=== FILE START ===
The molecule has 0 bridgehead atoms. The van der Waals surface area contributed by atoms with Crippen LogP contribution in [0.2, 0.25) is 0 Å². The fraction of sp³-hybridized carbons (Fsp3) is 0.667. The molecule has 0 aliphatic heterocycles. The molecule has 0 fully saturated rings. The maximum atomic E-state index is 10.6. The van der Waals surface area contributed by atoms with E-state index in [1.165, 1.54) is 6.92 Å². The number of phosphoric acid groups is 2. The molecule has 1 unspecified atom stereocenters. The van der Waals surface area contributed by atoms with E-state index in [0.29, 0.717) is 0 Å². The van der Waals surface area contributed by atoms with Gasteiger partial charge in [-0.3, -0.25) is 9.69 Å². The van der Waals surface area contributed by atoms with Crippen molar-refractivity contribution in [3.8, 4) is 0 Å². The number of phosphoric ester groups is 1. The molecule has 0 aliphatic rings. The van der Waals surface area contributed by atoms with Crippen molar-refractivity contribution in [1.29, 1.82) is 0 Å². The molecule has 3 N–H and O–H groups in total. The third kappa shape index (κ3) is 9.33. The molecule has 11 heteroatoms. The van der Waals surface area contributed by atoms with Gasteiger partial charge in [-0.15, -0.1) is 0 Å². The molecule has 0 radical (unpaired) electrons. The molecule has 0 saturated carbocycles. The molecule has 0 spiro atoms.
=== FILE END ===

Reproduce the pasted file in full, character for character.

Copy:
The molecule has 0 bridgehead atoms. The van der Waals surface area contributed by atoms with Crippen LogP contribution in [0.2, 0.25) is 0 Å². The fraction of sp³-hybridized carbons (Fsp3) is 0.667. The molecule has 0 aliphatic heterocycles. The molecule has 0 fully saturated rings. The maximum atomic E-state index is 10.6. The van der Waals surface area contributed by atoms with E-state index in [1.165, 1.54) is 6.92 Å². The number of phosphoric acid groups is 2. The molecule has 1 unspecified atom stereocenters. The van der Waals surface area contributed by atoms with E-state index in [0.29, 0.717) is 0 Å². The van der Waals surface area contributed by atoms with Gasteiger partial charge in [-0.3, -0.25) is 9.69 Å². The van der Waals surface area contributed by atoms with Crippen molar-refractivity contribution in [3.8, 4) is 0 Å². The number of phosphoric ester groups is 1. The molecule has 0 aliphatic rings. The van der Waals surface area contributed by atoms with Crippen molar-refractivity contribution in [1.29, 1.82) is 0 Å². The molecule has 3 N–H and O–H groups in total. The third kappa shape index (κ3) is 9.33. The molecule has 11 heteroatoms. The van der Waals surface area contributed by atoms with Gasteiger partial charge in [-0.15, -0.1) is 0 Å². The molecule has 0 radical (unpaired) electrons. The molecule has 0 saturated carbocycles. The molecule has 0 spiro atoms.